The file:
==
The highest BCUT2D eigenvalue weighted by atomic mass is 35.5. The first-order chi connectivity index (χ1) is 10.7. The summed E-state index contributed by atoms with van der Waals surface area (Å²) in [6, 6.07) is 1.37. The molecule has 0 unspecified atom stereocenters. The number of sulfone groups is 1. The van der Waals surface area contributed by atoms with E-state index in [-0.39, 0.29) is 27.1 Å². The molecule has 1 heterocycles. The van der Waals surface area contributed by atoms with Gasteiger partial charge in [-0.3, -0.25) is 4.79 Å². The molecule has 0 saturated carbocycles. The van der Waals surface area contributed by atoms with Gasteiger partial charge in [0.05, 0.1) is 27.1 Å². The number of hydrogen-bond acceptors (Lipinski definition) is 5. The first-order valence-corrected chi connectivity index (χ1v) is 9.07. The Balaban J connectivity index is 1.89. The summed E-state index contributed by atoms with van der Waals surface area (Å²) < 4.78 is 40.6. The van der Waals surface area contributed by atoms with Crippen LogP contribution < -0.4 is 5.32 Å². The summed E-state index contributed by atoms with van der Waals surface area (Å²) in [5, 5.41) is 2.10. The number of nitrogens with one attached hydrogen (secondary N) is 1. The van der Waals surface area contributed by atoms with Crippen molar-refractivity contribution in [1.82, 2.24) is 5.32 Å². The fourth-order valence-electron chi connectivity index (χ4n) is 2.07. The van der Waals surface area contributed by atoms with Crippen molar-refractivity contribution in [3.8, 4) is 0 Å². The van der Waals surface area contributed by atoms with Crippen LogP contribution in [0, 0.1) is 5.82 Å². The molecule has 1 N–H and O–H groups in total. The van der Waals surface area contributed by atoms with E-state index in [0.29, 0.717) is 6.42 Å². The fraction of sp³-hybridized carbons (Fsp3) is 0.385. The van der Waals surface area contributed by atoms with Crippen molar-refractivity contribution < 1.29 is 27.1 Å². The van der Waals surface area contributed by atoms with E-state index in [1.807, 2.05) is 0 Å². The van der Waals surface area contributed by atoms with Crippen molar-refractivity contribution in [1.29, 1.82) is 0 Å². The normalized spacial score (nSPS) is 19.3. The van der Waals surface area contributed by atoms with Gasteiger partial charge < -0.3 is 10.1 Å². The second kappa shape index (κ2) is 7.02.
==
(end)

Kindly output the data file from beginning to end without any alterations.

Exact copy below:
The highest BCUT2D eigenvalue weighted by atomic mass is 35.5. The first-order chi connectivity index (χ1) is 10.7. The summed E-state index contributed by atoms with van der Waals surface area (Å²) in [6, 6.07) is 1.37. The molecule has 0 unspecified atom stereocenters. The number of sulfone groups is 1. The van der Waals surface area contributed by atoms with E-state index in [-0.39, 0.29) is 27.1 Å². The molecule has 1 heterocycles. The van der Waals surface area contributed by atoms with Gasteiger partial charge in [-0.3, -0.25) is 4.79 Å². The molecule has 0 saturated carbocycles. The van der Waals surface area contributed by atoms with Gasteiger partial charge in [0.05, 0.1) is 27.1 Å². The number of hydrogen-bond acceptors (Lipinski definition) is 5. The first-order valence-corrected chi connectivity index (χ1v) is 9.07. The Balaban J connectivity index is 1.89. The summed E-state index contributed by atoms with van der Waals surface area (Å²) < 4.78 is 40.6. The van der Waals surface area contributed by atoms with Crippen LogP contribution < -0.4 is 5.32 Å². The summed E-state index contributed by atoms with van der Waals surface area (Å²) in [5, 5.41) is 2.10. The number of nitrogens with one attached hydrogen (secondary N) is 1. The van der Waals surface area contributed by atoms with Crippen molar-refractivity contribution in [1.82, 2.24) is 5.32 Å². The fourth-order valence-electron chi connectivity index (χ4n) is 2.07. The van der Waals surface area contributed by atoms with Crippen molar-refractivity contribution in [3.8, 4) is 0 Å². The van der Waals surface area contributed by atoms with Crippen LogP contribution in [0, 0.1) is 5.82 Å². The molecule has 1 N–H and O–H groups in total. The van der Waals surface area contributed by atoms with E-state index in [0.29, 0.717) is 6.42 Å². The fraction of sp³-hybridized carbons (Fsp3) is 0.385. The van der Waals surface area contributed by atoms with Crippen molar-refractivity contribution < 1.29 is 27.1 Å². The van der Waals surface area contributed by atoms with E-state index in [1.807, 2.05) is 0 Å². The van der Waals surface area contributed by atoms with Crippen molar-refractivity contribution in [1.29, 1.82) is 0 Å². The normalized spacial score (nSPS) is 19.3. The van der Waals surface area contributed by atoms with Gasteiger partial charge < -0.3 is 10.1 Å². The second kappa shape index (κ2) is 7.02.